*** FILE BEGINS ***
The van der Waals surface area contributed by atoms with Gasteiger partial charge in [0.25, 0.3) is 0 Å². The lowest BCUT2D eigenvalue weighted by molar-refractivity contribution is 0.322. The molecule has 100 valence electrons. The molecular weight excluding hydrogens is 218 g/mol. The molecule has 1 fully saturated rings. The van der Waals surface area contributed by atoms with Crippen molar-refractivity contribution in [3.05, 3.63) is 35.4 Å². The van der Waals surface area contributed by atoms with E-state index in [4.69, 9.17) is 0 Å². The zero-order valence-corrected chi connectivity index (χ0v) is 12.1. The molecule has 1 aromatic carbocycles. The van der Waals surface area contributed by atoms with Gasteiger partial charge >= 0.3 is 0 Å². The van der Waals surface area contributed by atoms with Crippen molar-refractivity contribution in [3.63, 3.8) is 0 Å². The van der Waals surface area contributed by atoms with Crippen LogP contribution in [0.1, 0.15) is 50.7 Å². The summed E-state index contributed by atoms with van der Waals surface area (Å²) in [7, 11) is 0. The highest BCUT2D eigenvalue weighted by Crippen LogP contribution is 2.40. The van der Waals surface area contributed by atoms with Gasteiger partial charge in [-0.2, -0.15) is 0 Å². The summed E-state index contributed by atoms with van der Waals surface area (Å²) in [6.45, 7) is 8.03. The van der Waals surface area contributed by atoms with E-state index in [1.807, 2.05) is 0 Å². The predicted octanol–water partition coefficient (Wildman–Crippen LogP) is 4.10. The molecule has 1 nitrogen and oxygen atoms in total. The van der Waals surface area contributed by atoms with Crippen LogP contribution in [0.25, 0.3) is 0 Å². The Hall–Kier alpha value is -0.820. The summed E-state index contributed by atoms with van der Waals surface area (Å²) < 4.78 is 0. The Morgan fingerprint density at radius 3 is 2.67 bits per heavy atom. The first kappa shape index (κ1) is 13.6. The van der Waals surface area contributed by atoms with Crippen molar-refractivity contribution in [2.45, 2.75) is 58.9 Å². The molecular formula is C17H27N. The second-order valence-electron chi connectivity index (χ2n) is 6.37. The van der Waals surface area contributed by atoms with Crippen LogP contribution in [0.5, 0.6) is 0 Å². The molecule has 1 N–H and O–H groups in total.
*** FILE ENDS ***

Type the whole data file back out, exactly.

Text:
The van der Waals surface area contributed by atoms with Gasteiger partial charge in [0.25, 0.3) is 0 Å². The lowest BCUT2D eigenvalue weighted by molar-refractivity contribution is 0.322. The molecule has 100 valence electrons. The molecular weight excluding hydrogens is 218 g/mol. The molecule has 1 fully saturated rings. The van der Waals surface area contributed by atoms with Crippen molar-refractivity contribution in [3.05, 3.63) is 35.4 Å². The van der Waals surface area contributed by atoms with E-state index in [4.69, 9.17) is 0 Å². The zero-order valence-corrected chi connectivity index (χ0v) is 12.1. The molecule has 1 aromatic carbocycles. The van der Waals surface area contributed by atoms with Gasteiger partial charge >= 0.3 is 0 Å². The van der Waals surface area contributed by atoms with Crippen molar-refractivity contribution in [3.63, 3.8) is 0 Å². The van der Waals surface area contributed by atoms with Crippen LogP contribution in [0.1, 0.15) is 50.7 Å². The summed E-state index contributed by atoms with van der Waals surface area (Å²) in [7, 11) is 0. The highest BCUT2D eigenvalue weighted by Crippen LogP contribution is 2.40. The van der Waals surface area contributed by atoms with Gasteiger partial charge in [-0.2, -0.15) is 0 Å². The summed E-state index contributed by atoms with van der Waals surface area (Å²) in [6.45, 7) is 8.03. The van der Waals surface area contributed by atoms with E-state index in [1.807, 2.05) is 0 Å². The predicted octanol–water partition coefficient (Wildman–Crippen LogP) is 4.10. The molecule has 1 nitrogen and oxygen atoms in total. The van der Waals surface area contributed by atoms with Crippen LogP contribution in [0.25, 0.3) is 0 Å². The Hall–Kier alpha value is -0.820. The summed E-state index contributed by atoms with van der Waals surface area (Å²) < 4.78 is 0. The Morgan fingerprint density at radius 3 is 2.67 bits per heavy atom. The first kappa shape index (κ1) is 13.6. The van der Waals surface area contributed by atoms with Crippen molar-refractivity contribution in [2.45, 2.75) is 58.9 Å². The molecular formula is C17H27N. The second-order valence-electron chi connectivity index (χ2n) is 6.37. The van der Waals surface area contributed by atoms with Crippen LogP contribution in [0.5, 0.6) is 0 Å². The molecule has 1 N–H and O–H groups in total.